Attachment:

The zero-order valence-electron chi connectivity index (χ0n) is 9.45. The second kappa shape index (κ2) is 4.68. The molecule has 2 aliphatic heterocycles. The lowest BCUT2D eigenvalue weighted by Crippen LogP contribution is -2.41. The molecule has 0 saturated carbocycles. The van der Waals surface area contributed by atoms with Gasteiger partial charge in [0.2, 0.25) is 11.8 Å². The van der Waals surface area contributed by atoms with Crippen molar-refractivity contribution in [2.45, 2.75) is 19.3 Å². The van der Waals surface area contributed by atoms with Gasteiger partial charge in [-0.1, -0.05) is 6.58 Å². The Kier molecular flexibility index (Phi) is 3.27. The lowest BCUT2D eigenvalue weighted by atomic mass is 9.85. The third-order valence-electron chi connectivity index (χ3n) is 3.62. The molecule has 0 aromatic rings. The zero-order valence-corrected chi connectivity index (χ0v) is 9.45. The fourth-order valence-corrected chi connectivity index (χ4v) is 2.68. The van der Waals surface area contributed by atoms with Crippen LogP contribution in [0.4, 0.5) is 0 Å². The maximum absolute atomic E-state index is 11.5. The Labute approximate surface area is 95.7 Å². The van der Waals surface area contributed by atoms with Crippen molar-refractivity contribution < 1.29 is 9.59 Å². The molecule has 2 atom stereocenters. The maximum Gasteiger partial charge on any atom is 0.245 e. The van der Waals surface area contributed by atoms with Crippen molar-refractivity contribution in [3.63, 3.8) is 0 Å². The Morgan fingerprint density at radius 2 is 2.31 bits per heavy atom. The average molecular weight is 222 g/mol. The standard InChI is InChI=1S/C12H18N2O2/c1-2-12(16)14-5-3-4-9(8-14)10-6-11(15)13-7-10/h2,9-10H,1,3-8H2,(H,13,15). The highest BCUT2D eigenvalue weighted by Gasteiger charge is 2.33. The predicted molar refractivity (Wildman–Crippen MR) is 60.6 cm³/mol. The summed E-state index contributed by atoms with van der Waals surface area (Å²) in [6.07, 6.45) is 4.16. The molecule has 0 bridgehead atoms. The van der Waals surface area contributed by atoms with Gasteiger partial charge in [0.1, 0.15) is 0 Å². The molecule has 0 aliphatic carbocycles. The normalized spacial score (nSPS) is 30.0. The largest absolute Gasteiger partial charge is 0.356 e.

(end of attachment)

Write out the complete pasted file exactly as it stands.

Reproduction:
The zero-order valence-electron chi connectivity index (χ0n) is 9.45. The second kappa shape index (κ2) is 4.68. The molecule has 2 aliphatic heterocycles. The lowest BCUT2D eigenvalue weighted by Crippen LogP contribution is -2.41. The molecule has 0 saturated carbocycles. The van der Waals surface area contributed by atoms with Gasteiger partial charge in [0.2, 0.25) is 11.8 Å². The van der Waals surface area contributed by atoms with Crippen molar-refractivity contribution in [2.45, 2.75) is 19.3 Å². The van der Waals surface area contributed by atoms with Gasteiger partial charge in [-0.1, -0.05) is 6.58 Å². The Kier molecular flexibility index (Phi) is 3.27. The lowest BCUT2D eigenvalue weighted by atomic mass is 9.85. The third-order valence-electron chi connectivity index (χ3n) is 3.62. The molecule has 0 aromatic rings. The zero-order valence-corrected chi connectivity index (χ0v) is 9.45. The fourth-order valence-corrected chi connectivity index (χ4v) is 2.68. The van der Waals surface area contributed by atoms with Crippen LogP contribution in [0.4, 0.5) is 0 Å². The maximum absolute atomic E-state index is 11.5. The Labute approximate surface area is 95.7 Å². The van der Waals surface area contributed by atoms with Crippen molar-refractivity contribution < 1.29 is 9.59 Å². The molecule has 2 atom stereocenters. The maximum Gasteiger partial charge on any atom is 0.245 e. The van der Waals surface area contributed by atoms with Crippen molar-refractivity contribution in [3.63, 3.8) is 0 Å². The Morgan fingerprint density at radius 2 is 2.31 bits per heavy atom. The average molecular weight is 222 g/mol. The standard InChI is InChI=1S/C12H18N2O2/c1-2-12(16)14-5-3-4-9(8-14)10-6-11(15)13-7-10/h2,9-10H,1,3-8H2,(H,13,15). The highest BCUT2D eigenvalue weighted by Gasteiger charge is 2.33. The predicted molar refractivity (Wildman–Crippen MR) is 60.6 cm³/mol. The summed E-state index contributed by atoms with van der Waals surface area (Å²) in [6.07, 6.45) is 4.16. The molecule has 0 bridgehead atoms. The van der Waals surface area contributed by atoms with Gasteiger partial charge in [0.1, 0.15) is 0 Å². The molecule has 0 aliphatic carbocycles. The normalized spacial score (nSPS) is 30.0. The largest absolute Gasteiger partial charge is 0.356 e.